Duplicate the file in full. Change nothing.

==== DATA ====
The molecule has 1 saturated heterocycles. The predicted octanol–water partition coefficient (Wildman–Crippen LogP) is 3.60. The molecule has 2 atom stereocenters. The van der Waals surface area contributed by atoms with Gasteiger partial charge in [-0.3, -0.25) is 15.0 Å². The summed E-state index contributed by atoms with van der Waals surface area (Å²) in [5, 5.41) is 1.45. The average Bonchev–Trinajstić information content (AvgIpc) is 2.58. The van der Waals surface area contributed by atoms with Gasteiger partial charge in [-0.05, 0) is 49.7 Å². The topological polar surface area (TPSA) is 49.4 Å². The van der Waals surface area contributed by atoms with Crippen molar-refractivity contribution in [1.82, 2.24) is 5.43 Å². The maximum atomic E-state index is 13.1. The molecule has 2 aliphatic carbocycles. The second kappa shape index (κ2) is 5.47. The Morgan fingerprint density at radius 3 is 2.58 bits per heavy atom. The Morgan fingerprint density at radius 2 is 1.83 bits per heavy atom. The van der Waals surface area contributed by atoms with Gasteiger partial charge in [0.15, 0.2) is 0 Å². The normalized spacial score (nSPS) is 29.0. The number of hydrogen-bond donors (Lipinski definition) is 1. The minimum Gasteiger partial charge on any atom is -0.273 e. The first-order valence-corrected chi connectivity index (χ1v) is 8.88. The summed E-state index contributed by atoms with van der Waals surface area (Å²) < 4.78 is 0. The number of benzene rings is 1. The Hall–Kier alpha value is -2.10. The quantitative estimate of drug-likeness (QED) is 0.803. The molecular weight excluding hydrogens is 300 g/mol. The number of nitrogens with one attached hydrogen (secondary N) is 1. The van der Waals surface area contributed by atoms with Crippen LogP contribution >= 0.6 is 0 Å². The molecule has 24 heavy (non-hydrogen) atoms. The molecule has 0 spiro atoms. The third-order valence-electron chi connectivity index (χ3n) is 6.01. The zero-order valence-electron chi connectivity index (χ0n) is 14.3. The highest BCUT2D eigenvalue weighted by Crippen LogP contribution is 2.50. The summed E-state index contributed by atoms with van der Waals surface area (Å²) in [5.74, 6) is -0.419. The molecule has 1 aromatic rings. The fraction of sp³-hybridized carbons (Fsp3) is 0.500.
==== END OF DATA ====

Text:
The molecule has 1 saturated heterocycles. The predicted octanol–water partition coefficient (Wildman–Crippen LogP) is 3.60. The molecule has 2 atom stereocenters. The van der Waals surface area contributed by atoms with Gasteiger partial charge in [-0.3, -0.25) is 15.0 Å². The summed E-state index contributed by atoms with van der Waals surface area (Å²) in [5, 5.41) is 1.45. The average Bonchev–Trinajstić information content (AvgIpc) is 2.58. The van der Waals surface area contributed by atoms with Gasteiger partial charge in [-0.05, 0) is 49.7 Å². The topological polar surface area (TPSA) is 49.4 Å². The van der Waals surface area contributed by atoms with Crippen molar-refractivity contribution in [1.82, 2.24) is 5.43 Å². The maximum atomic E-state index is 13.1. The molecule has 2 aliphatic carbocycles. The second kappa shape index (κ2) is 5.47. The Morgan fingerprint density at radius 3 is 2.58 bits per heavy atom. The Morgan fingerprint density at radius 2 is 1.83 bits per heavy atom. The van der Waals surface area contributed by atoms with Gasteiger partial charge in [0.15, 0.2) is 0 Å². The normalized spacial score (nSPS) is 29.0. The number of hydrogen-bond donors (Lipinski definition) is 1. The minimum Gasteiger partial charge on any atom is -0.273 e. The first-order valence-corrected chi connectivity index (χ1v) is 8.88. The summed E-state index contributed by atoms with van der Waals surface area (Å²) < 4.78 is 0. The number of benzene rings is 1. The Hall–Kier alpha value is -2.10. The quantitative estimate of drug-likeness (QED) is 0.803. The molecular weight excluding hydrogens is 300 g/mol. The number of nitrogens with one attached hydrogen (secondary N) is 1. The van der Waals surface area contributed by atoms with Crippen LogP contribution >= 0.6 is 0 Å². The molecule has 24 heavy (non-hydrogen) atoms. The molecule has 0 spiro atoms. The third-order valence-electron chi connectivity index (χ3n) is 6.01. The zero-order valence-electron chi connectivity index (χ0n) is 14.3. The highest BCUT2D eigenvalue weighted by Crippen LogP contribution is 2.50. The summed E-state index contributed by atoms with van der Waals surface area (Å²) in [5.74, 6) is -0.419. The molecule has 1 aromatic rings. The fraction of sp³-hybridized carbons (Fsp3) is 0.500.